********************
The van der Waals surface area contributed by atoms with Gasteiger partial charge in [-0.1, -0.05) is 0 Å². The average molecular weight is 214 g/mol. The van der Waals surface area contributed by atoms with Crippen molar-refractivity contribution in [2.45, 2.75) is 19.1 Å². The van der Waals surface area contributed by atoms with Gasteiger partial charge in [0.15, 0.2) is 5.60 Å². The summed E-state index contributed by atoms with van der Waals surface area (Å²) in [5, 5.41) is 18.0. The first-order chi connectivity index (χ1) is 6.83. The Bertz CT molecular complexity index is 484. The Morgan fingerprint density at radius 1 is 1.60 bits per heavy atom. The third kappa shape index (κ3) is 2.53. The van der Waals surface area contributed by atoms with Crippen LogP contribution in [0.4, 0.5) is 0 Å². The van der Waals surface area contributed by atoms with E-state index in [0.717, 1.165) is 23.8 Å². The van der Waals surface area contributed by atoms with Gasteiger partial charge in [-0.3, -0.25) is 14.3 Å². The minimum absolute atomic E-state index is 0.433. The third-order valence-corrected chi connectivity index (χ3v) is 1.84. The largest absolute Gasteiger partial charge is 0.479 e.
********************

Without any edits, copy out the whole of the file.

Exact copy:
The van der Waals surface area contributed by atoms with Gasteiger partial charge in [-0.1, -0.05) is 0 Å². The average molecular weight is 214 g/mol. The van der Waals surface area contributed by atoms with Crippen molar-refractivity contribution in [2.45, 2.75) is 19.1 Å². The van der Waals surface area contributed by atoms with Gasteiger partial charge in [0.15, 0.2) is 5.60 Å². The summed E-state index contributed by atoms with van der Waals surface area (Å²) in [5, 5.41) is 18.0. The first-order chi connectivity index (χ1) is 6.83. The Bertz CT molecular complexity index is 484. The Morgan fingerprint density at radius 1 is 1.60 bits per heavy atom. The third kappa shape index (κ3) is 2.53. The van der Waals surface area contributed by atoms with Crippen LogP contribution in [0.4, 0.5) is 0 Å². The van der Waals surface area contributed by atoms with E-state index in [0.717, 1.165) is 23.8 Å². The van der Waals surface area contributed by atoms with Gasteiger partial charge in [-0.3, -0.25) is 14.3 Å². The minimum absolute atomic E-state index is 0.433. The third-order valence-corrected chi connectivity index (χ3v) is 1.84. The largest absolute Gasteiger partial charge is 0.479 e.